Carlos Vega uses large-scale lead plates, stamps, oil paint and collage in new works that reference the traditional latticed screens of his native Melilla, a Spanish city in North Africa. His solo exhibition Tearing & Lifting is on now at Jack Shainman Gallery in New York. (Above: Not Loud Enough, 2012, stamps and oil paint on lead, 60 x 48″)
The architectural elements, made from ornamental patterns, function as windows in homes and convents, keeping interiors private but allowing a vista to the outdoors. Vega transforms large-scale malleable lead plates through engraving and deep cuts, producing geometric designs that play with ideas of seeing and being seen.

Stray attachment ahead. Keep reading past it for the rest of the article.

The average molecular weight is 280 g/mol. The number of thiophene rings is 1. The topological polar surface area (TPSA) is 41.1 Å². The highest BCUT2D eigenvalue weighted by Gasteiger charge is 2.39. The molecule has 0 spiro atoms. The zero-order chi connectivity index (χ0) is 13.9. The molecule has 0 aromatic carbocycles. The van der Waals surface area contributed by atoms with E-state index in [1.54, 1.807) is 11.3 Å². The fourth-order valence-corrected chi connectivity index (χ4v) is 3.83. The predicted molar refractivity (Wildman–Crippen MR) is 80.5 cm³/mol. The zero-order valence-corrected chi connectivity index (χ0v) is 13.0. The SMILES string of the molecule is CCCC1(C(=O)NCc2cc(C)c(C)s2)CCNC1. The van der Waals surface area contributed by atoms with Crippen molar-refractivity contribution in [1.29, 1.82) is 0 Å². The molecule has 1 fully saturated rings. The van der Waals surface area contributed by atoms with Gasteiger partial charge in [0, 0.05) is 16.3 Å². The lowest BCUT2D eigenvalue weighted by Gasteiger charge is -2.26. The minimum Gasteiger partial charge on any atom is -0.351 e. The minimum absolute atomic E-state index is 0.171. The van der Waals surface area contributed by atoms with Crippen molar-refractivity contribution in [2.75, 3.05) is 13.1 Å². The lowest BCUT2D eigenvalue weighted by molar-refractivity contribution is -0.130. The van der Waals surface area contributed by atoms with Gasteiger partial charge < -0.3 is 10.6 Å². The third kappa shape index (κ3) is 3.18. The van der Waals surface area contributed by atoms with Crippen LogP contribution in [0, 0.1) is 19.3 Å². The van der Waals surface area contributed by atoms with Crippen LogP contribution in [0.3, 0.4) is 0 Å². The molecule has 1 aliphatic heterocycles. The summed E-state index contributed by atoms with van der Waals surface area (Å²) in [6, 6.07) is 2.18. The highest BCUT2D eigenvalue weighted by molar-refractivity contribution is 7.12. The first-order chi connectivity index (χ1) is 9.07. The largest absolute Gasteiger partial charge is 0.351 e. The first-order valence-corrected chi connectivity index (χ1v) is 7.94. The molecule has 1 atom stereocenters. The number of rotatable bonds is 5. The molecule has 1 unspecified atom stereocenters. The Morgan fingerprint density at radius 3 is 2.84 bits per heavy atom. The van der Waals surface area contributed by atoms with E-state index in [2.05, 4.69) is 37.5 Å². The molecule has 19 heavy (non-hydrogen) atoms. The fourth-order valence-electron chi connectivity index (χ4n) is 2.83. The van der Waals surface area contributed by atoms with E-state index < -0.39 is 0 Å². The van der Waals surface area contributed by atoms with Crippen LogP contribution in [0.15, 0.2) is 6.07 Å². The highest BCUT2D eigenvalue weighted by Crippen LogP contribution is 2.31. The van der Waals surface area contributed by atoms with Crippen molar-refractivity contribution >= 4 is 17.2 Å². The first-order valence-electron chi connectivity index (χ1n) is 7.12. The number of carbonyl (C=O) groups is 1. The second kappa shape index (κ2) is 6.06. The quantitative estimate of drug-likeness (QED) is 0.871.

Vega’s new work also includes figuration, in Don’t Tell Me You Can’t (above: 2012, stamps and oil paint on lead, 83 x 60″). It depicts a man bearing the weight of a massive donkey, disguised as a deer, with antlers encrusted by images of political, national and social leaders. Vega uses this image to forward his egalitarian view in which any individual can make a significant contribution to their generation.
Carlos Vega was born in Melilla, Spain and lives and works in New York.
Gallery website, here.
Images courtesy Jack Shainman gallery